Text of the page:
PJ Harvey—The Peel Sessions (Island)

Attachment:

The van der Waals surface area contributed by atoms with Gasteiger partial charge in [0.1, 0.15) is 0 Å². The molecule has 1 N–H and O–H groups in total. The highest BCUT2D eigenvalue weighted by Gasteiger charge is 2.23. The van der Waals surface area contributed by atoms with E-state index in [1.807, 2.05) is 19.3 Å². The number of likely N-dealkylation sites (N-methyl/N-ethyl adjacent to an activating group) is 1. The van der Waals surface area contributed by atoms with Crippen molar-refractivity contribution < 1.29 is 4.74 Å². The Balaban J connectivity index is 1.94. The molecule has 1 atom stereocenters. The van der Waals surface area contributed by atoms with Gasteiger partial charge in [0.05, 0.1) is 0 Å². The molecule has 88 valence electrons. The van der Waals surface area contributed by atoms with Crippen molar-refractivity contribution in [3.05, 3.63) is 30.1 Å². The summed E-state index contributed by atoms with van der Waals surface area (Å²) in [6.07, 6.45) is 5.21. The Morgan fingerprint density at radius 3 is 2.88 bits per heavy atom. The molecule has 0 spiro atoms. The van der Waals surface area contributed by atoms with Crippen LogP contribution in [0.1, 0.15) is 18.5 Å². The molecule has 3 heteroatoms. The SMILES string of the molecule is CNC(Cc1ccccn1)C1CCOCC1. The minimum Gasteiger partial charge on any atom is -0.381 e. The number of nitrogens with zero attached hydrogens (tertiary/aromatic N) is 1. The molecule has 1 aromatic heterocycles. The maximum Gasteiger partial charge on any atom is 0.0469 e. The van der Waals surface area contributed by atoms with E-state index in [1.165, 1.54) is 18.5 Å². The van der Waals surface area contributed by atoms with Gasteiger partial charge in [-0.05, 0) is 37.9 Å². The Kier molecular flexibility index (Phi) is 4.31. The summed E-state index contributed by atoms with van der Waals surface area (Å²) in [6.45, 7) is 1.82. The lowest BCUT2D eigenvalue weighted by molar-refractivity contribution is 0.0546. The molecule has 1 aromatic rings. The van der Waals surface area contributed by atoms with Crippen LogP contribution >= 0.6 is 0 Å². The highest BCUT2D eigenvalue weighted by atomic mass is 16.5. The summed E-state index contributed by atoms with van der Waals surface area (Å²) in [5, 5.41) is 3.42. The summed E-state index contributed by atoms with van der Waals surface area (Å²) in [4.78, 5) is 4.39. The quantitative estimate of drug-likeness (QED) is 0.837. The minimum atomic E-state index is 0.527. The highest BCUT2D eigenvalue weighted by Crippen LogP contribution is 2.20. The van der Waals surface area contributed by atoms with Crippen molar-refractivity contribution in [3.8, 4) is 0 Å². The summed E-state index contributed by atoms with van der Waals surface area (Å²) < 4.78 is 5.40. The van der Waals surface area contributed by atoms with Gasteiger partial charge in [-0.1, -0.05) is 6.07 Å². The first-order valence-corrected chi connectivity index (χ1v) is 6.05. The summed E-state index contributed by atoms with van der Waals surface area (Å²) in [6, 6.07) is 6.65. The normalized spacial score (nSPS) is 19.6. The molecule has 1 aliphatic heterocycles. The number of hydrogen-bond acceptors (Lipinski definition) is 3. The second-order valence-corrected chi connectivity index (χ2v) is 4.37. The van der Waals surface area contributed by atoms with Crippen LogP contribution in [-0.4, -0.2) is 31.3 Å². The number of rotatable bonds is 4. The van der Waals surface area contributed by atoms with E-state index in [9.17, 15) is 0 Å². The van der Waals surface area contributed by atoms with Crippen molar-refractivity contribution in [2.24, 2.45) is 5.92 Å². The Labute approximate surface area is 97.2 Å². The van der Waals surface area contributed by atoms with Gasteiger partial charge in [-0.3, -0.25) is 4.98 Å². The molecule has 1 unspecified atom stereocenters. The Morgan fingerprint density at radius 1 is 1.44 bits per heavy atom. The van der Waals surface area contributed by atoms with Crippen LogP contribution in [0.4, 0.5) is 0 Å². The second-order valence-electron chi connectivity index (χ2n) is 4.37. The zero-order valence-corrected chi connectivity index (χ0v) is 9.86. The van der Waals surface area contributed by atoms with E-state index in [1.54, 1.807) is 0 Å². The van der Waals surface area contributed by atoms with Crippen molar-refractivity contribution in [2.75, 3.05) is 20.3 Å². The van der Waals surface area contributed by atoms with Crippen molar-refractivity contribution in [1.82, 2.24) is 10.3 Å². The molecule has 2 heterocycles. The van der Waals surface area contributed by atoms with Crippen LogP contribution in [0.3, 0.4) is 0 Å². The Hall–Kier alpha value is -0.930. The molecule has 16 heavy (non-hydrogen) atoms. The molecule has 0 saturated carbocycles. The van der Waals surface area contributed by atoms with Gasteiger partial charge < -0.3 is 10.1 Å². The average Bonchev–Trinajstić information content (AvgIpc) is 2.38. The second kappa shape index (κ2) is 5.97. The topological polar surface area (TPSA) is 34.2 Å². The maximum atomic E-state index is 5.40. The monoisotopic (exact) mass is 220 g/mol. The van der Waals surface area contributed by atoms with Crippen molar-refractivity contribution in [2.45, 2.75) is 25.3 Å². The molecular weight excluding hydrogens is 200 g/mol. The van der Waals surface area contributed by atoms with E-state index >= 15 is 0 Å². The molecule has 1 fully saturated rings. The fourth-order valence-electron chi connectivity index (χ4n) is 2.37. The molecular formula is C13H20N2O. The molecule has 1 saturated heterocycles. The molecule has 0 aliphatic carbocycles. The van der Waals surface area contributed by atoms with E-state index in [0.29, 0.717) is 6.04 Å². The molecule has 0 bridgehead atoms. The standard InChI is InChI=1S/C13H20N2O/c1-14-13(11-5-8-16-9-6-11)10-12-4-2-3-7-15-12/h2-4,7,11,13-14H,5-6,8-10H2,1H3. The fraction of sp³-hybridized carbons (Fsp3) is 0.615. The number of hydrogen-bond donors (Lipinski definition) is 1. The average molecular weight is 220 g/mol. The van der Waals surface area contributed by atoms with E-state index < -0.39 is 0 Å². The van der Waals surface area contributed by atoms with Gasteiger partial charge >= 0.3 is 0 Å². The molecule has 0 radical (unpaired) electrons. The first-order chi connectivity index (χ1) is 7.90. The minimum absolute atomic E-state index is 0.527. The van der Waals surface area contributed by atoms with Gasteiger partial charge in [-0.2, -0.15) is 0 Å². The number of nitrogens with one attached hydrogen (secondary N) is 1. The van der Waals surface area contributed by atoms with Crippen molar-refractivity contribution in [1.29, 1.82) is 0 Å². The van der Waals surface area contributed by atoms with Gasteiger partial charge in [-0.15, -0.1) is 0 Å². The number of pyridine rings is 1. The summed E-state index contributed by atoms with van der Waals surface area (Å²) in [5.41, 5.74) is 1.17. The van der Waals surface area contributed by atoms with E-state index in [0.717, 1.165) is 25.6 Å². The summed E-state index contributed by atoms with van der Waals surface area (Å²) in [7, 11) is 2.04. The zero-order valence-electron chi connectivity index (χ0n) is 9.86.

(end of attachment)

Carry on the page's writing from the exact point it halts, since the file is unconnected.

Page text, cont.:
It’s PJ Harvey freakout time again, with a release that I’ve hoped to hear for a long time now. The Peel Sessions rounds up a dozen tracks from 1991 to 2004 as Polly's way of saying thank you to her long-time supporter John Peel (RIP). “John’s opinion mattered to me,” she writes in the booklet. “More than I would ever care to admit, for fear of embarrassment on both sides.” The sessions appear in chronological order, starting with four songs from 1991. “Oh My Lover” is raw and anguished, “Victory” and “Sheela-Na-Gig” are fiercely rendered, and while “Water” was never one of my favourite songs off Dry, it stands out on its own here with its stutter beat and spartan yet dynamic presentation. Stephen Vaughan's steely bass lines in particular take this song over the top. The ’93 session (presumably round the time of Rid of Me) features two tracks that never made it onto an album—the riotous “Naked Cousin” and a cover of Willie Dixon’s “Wang Dang Doodle,” which is just completely salacious. I’ve wanted to hear this track for ages. I think it came out as a b-side back in the day, but I was too slack to track it down at the time. (PJH has always put out great b-sides.) In 1996 she recorded—along with John Parish, her partner for that year’s Dance Hall at Louse Point—another obscurity, "Losing Ground" (dig that throaty Telecaster sound…it must be a Telecaster), "Snake" (sounding just as caustic as the original 4-Track Demo), and “That Was My Veil,” pretty much the first time the album eases off the throttle. “This Wicked Tongue” and “Beautiful Feeling” follow from 2000, and the album closes with “You Come Through” from the John Peel Tribute Concert in 2004. As I said, I’ve wished for a PJ Harvey Peel Sessions album for years. There’s a lot of love in these songs’ presentation, and as a thank you and tribute to a fine gentleman and an important figure in music, it’s perfect.